Helena Payne reviews Old Stock, presented by Canadian-based 2b Theatre now playing at Wilton’s Music Hall.
Wilton’s Music Hall
Old Stock at Wilton’s describes itself as “A Refugee Love Story,” but it is also a timely comment by Canadian-based 2b Theatre on the topic of immigration; what it takes to leave your home and build another life in a distant land. On a day when across the planet, children and young people are striking and demanding action for climate change, it is easy to see the relevance of this individual story and its applicability to the mass migration we are starting to see globally.
Wilton’s warm and beautiful music hall is a good choice of venue for Old Stock as it is almost impossible to categorise. Sort of theatre-sort of cabaret-sort of a gig, the charming and resilient 19th century building welcomes work that doesn’t suit conventional theatre spaces. Upon the stage is set an imposing “shipping container;” the universal symbol for life in transit. From this burst forth the players of the piece lead by the pure velocity of singer-songwriter Ben Caplan in the role of “the wanderer.” He narrates and comperes for the evening, telling the story of Chaya and Chaim who fled the pogroms in Eastern Europe to settle in Canada. Dressed like a mad hatter on speed he engages us from the off, but it is his Tom Waits-esque singing, the jolly klezmer and more heartfelt numbers in Yiddish that really move. It is a uniformly strong ensemble of five, both musically from Jeff Kingsbury and Kelsey McNulty and dramatically from the lovers played by the multi-talented Eric Da Costa and magnetic Mary Fay Coady.
Christian Barry’s direction is simple yet effective. There are some beautiful ideas such as the harmonica outro at the end of one song becoming the sound of the train as the characters bump into each other at the station in the next scene. Equally, when Ben Caplan dons a “tallit” to pray during the sickness of Chaya and Chaim’s first born, there is a stunning moment when he wraps her in the garment and we sense her relief and comfort, her closeness to God. Whilst the funniest song of the night was certainly the irreverent “Truth Doesn’t Live in a Book.” Both hilarious and informative, I had no idea about the Oral laws of the Torah and the catchy chorus even got a relatively reserved English Press Night audience clapping and singing along.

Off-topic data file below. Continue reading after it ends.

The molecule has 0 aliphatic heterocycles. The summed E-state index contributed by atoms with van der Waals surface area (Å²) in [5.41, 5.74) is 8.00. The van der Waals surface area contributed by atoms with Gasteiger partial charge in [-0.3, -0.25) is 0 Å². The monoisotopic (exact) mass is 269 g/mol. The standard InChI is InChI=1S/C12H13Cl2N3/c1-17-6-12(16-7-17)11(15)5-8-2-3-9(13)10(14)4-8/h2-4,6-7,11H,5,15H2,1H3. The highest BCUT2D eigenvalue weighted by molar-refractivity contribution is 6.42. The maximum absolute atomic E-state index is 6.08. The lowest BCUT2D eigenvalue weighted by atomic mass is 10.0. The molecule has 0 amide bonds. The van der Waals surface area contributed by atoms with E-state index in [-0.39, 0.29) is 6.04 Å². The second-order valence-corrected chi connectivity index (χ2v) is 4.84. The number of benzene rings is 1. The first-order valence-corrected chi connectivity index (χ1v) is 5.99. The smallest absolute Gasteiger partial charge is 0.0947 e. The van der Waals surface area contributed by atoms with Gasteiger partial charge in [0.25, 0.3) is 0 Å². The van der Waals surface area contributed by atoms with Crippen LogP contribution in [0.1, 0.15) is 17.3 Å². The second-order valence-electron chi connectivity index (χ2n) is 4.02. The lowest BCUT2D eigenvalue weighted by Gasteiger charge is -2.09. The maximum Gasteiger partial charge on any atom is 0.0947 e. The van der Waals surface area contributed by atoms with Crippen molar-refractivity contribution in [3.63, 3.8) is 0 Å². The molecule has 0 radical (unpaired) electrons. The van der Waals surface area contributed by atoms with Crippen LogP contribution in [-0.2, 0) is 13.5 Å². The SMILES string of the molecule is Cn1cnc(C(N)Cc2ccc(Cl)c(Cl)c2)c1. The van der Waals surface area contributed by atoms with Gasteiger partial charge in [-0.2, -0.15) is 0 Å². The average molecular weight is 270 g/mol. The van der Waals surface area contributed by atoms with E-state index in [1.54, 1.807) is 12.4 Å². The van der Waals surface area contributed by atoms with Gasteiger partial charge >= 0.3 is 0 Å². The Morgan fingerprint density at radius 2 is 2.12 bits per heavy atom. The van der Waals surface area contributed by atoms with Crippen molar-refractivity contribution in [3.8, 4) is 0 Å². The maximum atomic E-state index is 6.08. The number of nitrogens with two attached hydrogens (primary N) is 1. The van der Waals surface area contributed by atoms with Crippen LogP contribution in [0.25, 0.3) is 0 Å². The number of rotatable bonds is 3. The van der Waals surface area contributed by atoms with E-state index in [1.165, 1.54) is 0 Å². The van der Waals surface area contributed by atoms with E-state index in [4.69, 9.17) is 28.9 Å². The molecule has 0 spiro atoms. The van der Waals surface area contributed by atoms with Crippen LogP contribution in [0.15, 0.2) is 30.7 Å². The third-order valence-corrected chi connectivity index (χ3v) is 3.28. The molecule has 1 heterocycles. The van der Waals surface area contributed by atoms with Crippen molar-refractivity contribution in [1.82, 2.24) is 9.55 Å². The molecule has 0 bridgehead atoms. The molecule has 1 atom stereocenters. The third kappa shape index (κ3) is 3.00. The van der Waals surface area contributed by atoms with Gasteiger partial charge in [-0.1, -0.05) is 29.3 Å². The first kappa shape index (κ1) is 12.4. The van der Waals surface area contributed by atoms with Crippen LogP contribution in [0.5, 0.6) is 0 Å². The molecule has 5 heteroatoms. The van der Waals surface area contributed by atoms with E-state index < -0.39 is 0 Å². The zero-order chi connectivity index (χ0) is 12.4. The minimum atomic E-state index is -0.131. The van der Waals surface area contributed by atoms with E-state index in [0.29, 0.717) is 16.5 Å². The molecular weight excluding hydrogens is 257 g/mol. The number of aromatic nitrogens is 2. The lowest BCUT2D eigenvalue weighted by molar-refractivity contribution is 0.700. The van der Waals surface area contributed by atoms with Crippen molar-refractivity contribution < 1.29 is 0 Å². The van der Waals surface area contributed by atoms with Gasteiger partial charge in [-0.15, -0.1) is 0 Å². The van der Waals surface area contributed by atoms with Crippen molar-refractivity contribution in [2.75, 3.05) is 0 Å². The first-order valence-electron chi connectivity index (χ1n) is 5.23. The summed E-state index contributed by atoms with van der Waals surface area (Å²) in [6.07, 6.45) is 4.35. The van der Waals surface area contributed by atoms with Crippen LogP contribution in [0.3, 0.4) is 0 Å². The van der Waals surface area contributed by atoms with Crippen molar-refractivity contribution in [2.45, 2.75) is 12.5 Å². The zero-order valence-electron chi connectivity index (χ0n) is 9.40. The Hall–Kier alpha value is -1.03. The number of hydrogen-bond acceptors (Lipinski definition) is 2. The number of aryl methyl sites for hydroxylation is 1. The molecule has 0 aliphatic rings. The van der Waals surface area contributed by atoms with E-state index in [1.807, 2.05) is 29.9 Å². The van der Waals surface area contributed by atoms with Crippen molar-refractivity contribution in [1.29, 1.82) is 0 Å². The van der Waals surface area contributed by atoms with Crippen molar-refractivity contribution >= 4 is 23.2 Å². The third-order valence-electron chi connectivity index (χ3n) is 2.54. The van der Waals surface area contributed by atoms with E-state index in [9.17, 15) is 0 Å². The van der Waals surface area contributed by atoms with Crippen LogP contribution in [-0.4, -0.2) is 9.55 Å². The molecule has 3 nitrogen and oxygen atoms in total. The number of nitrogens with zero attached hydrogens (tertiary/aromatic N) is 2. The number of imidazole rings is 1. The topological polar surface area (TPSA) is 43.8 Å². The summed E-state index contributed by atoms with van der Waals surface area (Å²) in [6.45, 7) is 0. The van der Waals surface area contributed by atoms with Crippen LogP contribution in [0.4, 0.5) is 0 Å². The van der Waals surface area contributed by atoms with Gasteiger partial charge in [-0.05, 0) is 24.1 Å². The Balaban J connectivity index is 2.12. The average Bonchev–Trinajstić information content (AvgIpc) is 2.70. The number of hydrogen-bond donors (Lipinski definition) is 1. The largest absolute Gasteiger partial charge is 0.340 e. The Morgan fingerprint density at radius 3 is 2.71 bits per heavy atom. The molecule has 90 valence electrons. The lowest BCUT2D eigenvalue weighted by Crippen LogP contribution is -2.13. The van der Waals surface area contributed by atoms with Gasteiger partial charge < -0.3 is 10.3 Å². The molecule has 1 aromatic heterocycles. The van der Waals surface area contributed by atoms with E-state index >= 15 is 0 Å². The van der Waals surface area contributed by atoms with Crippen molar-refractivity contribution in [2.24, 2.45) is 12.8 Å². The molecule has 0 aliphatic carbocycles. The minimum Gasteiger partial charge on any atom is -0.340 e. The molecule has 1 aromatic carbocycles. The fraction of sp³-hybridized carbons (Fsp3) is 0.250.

2b’s Old stock is a quirky and joyful evening at the theatre, full of fun, thoughtfulness and predictably Canadian kindness. Despite their tragic experiences, Chaya and Chaim through hard work, perseverance and good humour establish a successful life in the New World, their tale celebrated and immortalised in Hannah Moscovitch’s sympathetically crafted play. There are real moments of darkness and pathos in this whirlwind 80 minutes but it’s the laughs and madcap antics that will stay with me. As we watch the tectonic shifts in the political landscapes of our countries change, it’s so important to remember the human impact of bureaucratic tinkering with laws and policy. We could all be Chaya and Chaim.
Wilton’s Music Hall until 28 September 2019